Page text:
the mission. They left April 24, 1857. All of the 1st Presidency, some
of the twelve apostles and about 100 other brethren and sisters went in
the party, going 381 miles from Salt Lake City. The headquarters of the
mission was at Ft. Lemhi, near the present site of Salmon City, Idaho.

This mission was discontinued soon after. Nothing pleased the Indians
more than to get a scalp of a Mormon. From a journal written during
this visit we find the following: "We saw a grave being dug for an
Indian. His two squaws were present with their hair cut off and blood
running down their legs from wounds made by themselves. They were
weeping bitterly." The party returned to Salt Lake City May 26, 1857.

When Johnston's Army came to Utah in July, 1857, Martin Peck left with
his families for Provo, along with the rest of the Saints. He had
married a fourth wife, Charlotte Amelia Van Orden, December 2, 1851,
who was the mother of my grandfather, Everett Peck. He was only a baby
when they left for Provo, having been born April 6th of the same year.
This wife had seven children. They were Arthur, Everett Van Orden,
David Horton, Dorr, Charlotte Amelia, Cyril and Heber, who died Lewis
and Edith.

In 1862 Martin Peck was called to go to Hoytsville in East Weber
Canyon. He settled along a creek they called Peck's Creek but later
called Cotton Wood Creek. His wife Charlotte Amelia and family went
with him. He was sent there by Brigham Young to recondition the ox
teams after their long journey across the plains and mountains. It is
said that so many Saints were coming west at that time that it kept ten
men busy putting new shoes on the oxen and fixing broken wagon wheels.
One of the pleasures Martin Peck had during this time was making "raw
hide whips" and showing the emigrants how to "crack" them. Many of the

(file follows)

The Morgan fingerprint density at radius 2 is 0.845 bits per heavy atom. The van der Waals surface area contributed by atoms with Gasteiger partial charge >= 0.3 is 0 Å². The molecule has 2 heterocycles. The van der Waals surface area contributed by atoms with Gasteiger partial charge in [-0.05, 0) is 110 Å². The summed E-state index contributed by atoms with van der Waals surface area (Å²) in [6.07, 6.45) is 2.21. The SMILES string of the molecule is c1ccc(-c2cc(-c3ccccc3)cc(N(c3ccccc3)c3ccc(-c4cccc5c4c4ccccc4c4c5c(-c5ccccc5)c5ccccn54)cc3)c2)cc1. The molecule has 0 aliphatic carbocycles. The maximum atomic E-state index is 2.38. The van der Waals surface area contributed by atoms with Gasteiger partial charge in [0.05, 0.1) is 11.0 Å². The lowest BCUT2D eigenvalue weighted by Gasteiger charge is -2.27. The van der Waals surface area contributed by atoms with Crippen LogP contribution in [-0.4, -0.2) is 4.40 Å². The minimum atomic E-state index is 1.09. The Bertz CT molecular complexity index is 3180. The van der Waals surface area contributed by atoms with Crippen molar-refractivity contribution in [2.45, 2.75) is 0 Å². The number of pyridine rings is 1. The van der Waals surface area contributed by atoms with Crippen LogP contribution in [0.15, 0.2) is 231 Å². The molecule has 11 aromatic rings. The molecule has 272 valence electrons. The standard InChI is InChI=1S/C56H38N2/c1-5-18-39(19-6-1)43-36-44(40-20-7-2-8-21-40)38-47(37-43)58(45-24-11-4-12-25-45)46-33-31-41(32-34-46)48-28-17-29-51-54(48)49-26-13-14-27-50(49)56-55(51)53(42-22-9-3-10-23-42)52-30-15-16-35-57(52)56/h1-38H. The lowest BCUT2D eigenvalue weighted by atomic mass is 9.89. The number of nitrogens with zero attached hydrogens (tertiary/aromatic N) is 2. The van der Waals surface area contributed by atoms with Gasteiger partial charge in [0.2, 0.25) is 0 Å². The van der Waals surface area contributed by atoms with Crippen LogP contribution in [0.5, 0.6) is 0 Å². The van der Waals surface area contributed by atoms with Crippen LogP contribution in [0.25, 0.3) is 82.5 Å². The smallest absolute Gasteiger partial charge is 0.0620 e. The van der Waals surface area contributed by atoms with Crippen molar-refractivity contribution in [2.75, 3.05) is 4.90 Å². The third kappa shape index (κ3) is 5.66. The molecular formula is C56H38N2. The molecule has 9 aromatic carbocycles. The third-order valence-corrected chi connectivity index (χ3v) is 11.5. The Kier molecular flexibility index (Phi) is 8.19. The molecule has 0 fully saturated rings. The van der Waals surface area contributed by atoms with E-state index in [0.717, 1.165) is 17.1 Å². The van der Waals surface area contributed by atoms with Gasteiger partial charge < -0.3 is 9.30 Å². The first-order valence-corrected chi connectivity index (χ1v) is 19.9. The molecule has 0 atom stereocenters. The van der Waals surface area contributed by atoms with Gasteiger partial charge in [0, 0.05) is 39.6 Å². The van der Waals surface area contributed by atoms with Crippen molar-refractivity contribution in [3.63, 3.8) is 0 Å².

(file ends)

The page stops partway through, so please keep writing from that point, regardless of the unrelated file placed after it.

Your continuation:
emigrants, especially the Scandinavian people, had never seen such
whips. Two of his children, Charlotte Amelia and Cyril, were born there.

This settlement of Hoytsville was at that time called Unionville, a
name which was suggested at a Priesthood meeting as a compliment to the
early settlers who seemed to be well united in all their undertakings.

Martin Peck stayed on the East Weber for seven years, returning to the
city in 1869. He served for the second time as a counselor in the 17th
Ward, being sustained May 12, 1870, as First Counselor to Bishop Nathan
Davis, the third Bishop of the Ward.

In the fall of 1883 he was ordained a Patriarch.

An important civic position with which his name will be identified by
old residents was that of Territorial "Sealer of Weights and Measures",
also City and County Sealer, a position which he held for many years.
It is said that the scales were so perfected that he could weigh a hair
of the head; also, that the writing on a piece of paper would throw his
scales off balance.

He died in Salt Lake City June 17, 1884, survived by three wives,
fifteen sons and five daughters and a large number of grandchildren.

The following is an account of his death and funeral as found in the
Deseret News: "June 17, 1884 Brother Martin Horton Peck of the 17th
Ward, an aged and respected citizen, died at noon today. He has been
afflicted for some time with cancer in the face, and has been confined
to his home for several months, the latter part of the time in a very
precarious condition. His death is a grateful relief from much

"He was born in Rehoboth, Massachusetts, May 27, 1806, and joined the
Church at an early date. At the time of his death and for a number of
years previous he held the office of Territorial Sealer of Weights and
Measures, and was universally regarded as an honest and upright man,
and a faithful Latter-Day Saint. Peace be to his ashes. The funeral
will be held at 12:30 tomorrow afternoon."

"June 19, 1884, The 17th Ward was filled yesterday afternoon with
the relatives and sympathizing friends of the family of Father M. H.
Peck, whose funeral was solemnized at 12:30. The opening prayer was
offered by Elder George B. Wallace and the choir was led by Brother
John Lewis.

"The speakers were President Angus M. Cannon, Bishop L.G. Hardy and
R.T. Burton; Elders John Pack, G.B. Wallace, Nathan Davis and Bishop
John Tingey."

"All the brethren united in testifying of the integrity, uprightness
and peaceable disposition of the deceased, of his good works on earth
and his reward in Heaven. Elder George Reynolds dismissed the assembly
by prayer, and the remains were then taken to their last resting place."